**pyfftw, wrapping the FFTW library**, is likely faster than the FFTPACK library wrapped by `np.fft`

and `scipy.fftpack`

.
After all, FFTW stands for Fastest Fourier Transform in the West.

The minimal code is:

```
import numpy as np
import pyfftw
import multiprocessing
b = np.random.random((100, 256, 256))
bb = pyfftw.empty_aligned((100,256, 256), dtype='float64')
bf= pyfftw.empty_aligned((100,256, 129), dtype='complex128')
fft_object_b = pyfftw.FFTW(bb, bf,axes=(1,2),flags=('FFTW_MEASURE',), direction='FFTW_FORWARD',threads=multiprocessing.cpu_count())
bb=b
fft_object_b(bb)
```

Here is an extended code timing the execution of `np.fft`

and `pyfftw`

:

```
import numpy as np
from timeit import default_timer as timer
import multiprocessing
a = np.random.random((256, 256))
b = np.random.random((100, 256, 256))
start = timer()
for i in range(10):
np.fft.fft2(a)
end = timer()
print"np.fft.fft2, 1 slice", (end - start)/10
start = timer()
for i in range(10):
bf=np.fft.fftn(b, axes=(1, 2,))
end = timer()
print "np.fft.fftn, 100 slices", (end - start)/10
print "bf[3,42,42]",bf[3,42,42]
import pyfftw
aa = pyfftw.empty_aligned((256, 256), dtype='float64')
af= pyfftw.empty_aligned((256, 129), dtype='complex128')
bb = pyfftw.empty_aligned((100,256, 256), dtype='float64')
bf= pyfftw.empty_aligned((100,256, 129), dtype='complex128')
print 'number of threads:' , multiprocessing.cpu_count()
fft_object_a = pyfftw.FFTW(aa, af,axes=(0,1), flags=('FFTW_MEASURE',), direction='FFTW_FORWARD',threads=multiprocessing.cpu_count())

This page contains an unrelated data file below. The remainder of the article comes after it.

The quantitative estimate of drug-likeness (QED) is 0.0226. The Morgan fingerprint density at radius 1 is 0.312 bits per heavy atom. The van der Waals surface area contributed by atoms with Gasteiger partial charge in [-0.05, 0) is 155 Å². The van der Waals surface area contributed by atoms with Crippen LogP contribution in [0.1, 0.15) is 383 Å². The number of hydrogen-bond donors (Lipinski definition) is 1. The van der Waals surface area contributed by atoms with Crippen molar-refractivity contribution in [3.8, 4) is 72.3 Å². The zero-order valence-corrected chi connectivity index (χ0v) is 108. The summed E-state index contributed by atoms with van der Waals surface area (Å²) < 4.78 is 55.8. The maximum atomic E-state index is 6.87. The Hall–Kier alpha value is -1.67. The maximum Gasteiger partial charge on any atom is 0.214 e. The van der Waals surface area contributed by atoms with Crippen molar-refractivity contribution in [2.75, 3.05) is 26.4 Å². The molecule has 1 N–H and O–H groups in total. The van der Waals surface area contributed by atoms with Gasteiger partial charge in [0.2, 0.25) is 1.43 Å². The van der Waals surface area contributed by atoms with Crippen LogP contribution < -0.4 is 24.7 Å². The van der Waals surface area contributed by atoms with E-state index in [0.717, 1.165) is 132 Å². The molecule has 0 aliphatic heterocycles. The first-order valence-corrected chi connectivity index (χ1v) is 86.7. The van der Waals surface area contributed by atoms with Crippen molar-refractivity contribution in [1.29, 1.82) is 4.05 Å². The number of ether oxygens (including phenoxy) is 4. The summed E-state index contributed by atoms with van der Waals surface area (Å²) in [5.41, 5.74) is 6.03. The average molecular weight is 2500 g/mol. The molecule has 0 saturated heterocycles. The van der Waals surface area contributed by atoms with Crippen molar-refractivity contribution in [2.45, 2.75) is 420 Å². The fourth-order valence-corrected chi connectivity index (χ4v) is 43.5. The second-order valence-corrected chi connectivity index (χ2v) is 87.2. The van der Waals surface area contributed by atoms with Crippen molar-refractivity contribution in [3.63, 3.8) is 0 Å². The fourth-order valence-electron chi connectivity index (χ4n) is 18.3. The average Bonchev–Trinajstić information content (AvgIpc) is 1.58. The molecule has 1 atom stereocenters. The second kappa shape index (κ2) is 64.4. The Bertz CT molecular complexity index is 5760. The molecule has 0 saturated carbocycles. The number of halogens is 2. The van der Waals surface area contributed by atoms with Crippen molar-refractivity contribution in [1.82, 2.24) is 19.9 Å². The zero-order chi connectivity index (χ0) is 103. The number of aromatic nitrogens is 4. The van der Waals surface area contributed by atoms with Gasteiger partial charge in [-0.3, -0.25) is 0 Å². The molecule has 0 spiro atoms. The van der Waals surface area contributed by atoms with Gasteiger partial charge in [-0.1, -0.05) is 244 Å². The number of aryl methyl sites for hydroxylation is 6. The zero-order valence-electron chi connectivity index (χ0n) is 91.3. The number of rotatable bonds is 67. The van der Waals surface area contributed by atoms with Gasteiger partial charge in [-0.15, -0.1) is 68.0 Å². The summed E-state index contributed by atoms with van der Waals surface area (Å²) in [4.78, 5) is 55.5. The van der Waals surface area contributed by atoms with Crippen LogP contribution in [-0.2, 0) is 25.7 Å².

fft_object_b = pyfftw.FFTW(bb, bf,axes=(1,2),flags=('FFTW_MEASURE',), direction='FFTW_FORWARD',threads=multiprocessing.cpu_count())
aa=a
bb=b
start = timer()
for i in range(10):
fft_object_a(aa)
end = timer()
print "pyfftw, 1 slice",(end - start)/10
start = timer()
for i in range(10):
fft_object_b(bb)
end = timer()
print "pyfftw, 100 slices", (end - start)/10
print "bf[3,42,42]",bf[3,42,42]
```

Finally, the outcome is a significant speed up: **pyfftw proves 10 times faster than np.fft on my computer.**, using 2 threads.

```
np.fft.fft2, 1 slice 0.00459032058716
np.fft.fftn, 100 slices 0.478203487396
bf[3,42,42] (-38.190256258791734+43.03902512127183j)
number of threads: 2
pyfftw, 1 slice 0.000421094894409
pyfftw, 100 slices 0.0439268112183
bf[3,42,42] (-38.19025625879178+43.03902512127183j)
```

Your computer seems much better than mine!

`np.fft.fftn(b, axes=(1, 2))`

! – Cris Luengo Mar 6 at 5:38